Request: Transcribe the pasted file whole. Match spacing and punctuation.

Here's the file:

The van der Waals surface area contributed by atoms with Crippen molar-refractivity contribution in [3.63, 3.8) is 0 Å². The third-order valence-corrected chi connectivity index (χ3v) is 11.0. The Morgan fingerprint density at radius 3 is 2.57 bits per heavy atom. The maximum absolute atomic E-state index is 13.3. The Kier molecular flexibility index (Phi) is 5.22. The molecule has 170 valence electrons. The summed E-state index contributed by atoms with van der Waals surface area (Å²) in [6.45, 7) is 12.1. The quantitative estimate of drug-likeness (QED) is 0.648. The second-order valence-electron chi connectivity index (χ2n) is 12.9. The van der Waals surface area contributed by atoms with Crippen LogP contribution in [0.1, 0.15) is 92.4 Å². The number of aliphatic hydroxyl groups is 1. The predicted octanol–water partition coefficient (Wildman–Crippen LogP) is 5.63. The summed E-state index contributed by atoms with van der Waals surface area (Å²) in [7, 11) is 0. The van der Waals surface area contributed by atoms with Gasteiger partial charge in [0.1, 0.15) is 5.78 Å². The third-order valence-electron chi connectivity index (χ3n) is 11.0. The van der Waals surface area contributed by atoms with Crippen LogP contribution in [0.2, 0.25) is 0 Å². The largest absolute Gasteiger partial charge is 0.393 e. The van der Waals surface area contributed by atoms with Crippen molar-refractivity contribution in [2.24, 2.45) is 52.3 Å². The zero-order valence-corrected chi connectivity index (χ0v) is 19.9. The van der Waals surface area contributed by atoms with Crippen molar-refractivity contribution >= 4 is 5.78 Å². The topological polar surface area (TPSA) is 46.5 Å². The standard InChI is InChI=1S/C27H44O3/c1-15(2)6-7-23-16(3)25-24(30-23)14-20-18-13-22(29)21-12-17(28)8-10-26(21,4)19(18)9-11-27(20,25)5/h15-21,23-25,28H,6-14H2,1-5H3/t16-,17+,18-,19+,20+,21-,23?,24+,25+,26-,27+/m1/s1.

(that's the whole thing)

The van der Waals surface area contributed by atoms with Crippen molar-refractivity contribution in [3.63, 3.8) is 0 Å². The third-order valence-corrected chi connectivity index (χ3v) is 11.0. The Morgan fingerprint density at radius 3 is 2.57 bits per heavy atom. The maximum absolute atomic E-state index is 13.3. The Kier molecular flexibility index (Phi) is 5.22. The molecule has 170 valence electrons. The summed E-state index contributed by atoms with van der Waals surface area (Å²) in [6.45, 7) is 12.1. The quantitative estimate of drug-likeness (QED) is 0.648. The second-order valence-electron chi connectivity index (χ2n) is 12.9. The van der Waals surface area contributed by atoms with Crippen LogP contribution in [0.1, 0.15) is 92.4 Å². The number of aliphatic hydroxyl groups is 1. The predicted octanol–water partition coefficient (Wildman–Crippen LogP) is 5.63. The summed E-state index contributed by atoms with van der Waals surface area (Å²) in [7, 11) is 0. The van der Waals surface area contributed by atoms with Gasteiger partial charge in [0.1, 0.15) is 5.78 Å². The third-order valence-electron chi connectivity index (χ3n) is 11.0. The van der Waals surface area contributed by atoms with Crippen LogP contribution in [0.2, 0.25) is 0 Å². The largest absolute Gasteiger partial charge is 0.393 e. The van der Waals surface area contributed by atoms with Crippen molar-refractivity contribution in [2.24, 2.45) is 52.3 Å². The zero-order valence-corrected chi connectivity index (χ0v) is 19.9. The van der Waals surface area contributed by atoms with Crippen molar-refractivity contribution >= 4 is 5.78 Å². The topological polar surface area (TPSA) is 46.5 Å². The standard InChI is InChI=1S/C27H44O3/c1-15(2)6-7-23-16(3)25-24(30-23)14-20-18-13-22(29)21-12-17(28)8-10-26(21,4)19(18)9-11-27(20,25)5/h15-21,23-25,28H,6-14H2,1-5H3/t16-,17+,18-,19+,20+,21-,23?,24+,25+,26-,27+/m1/s1.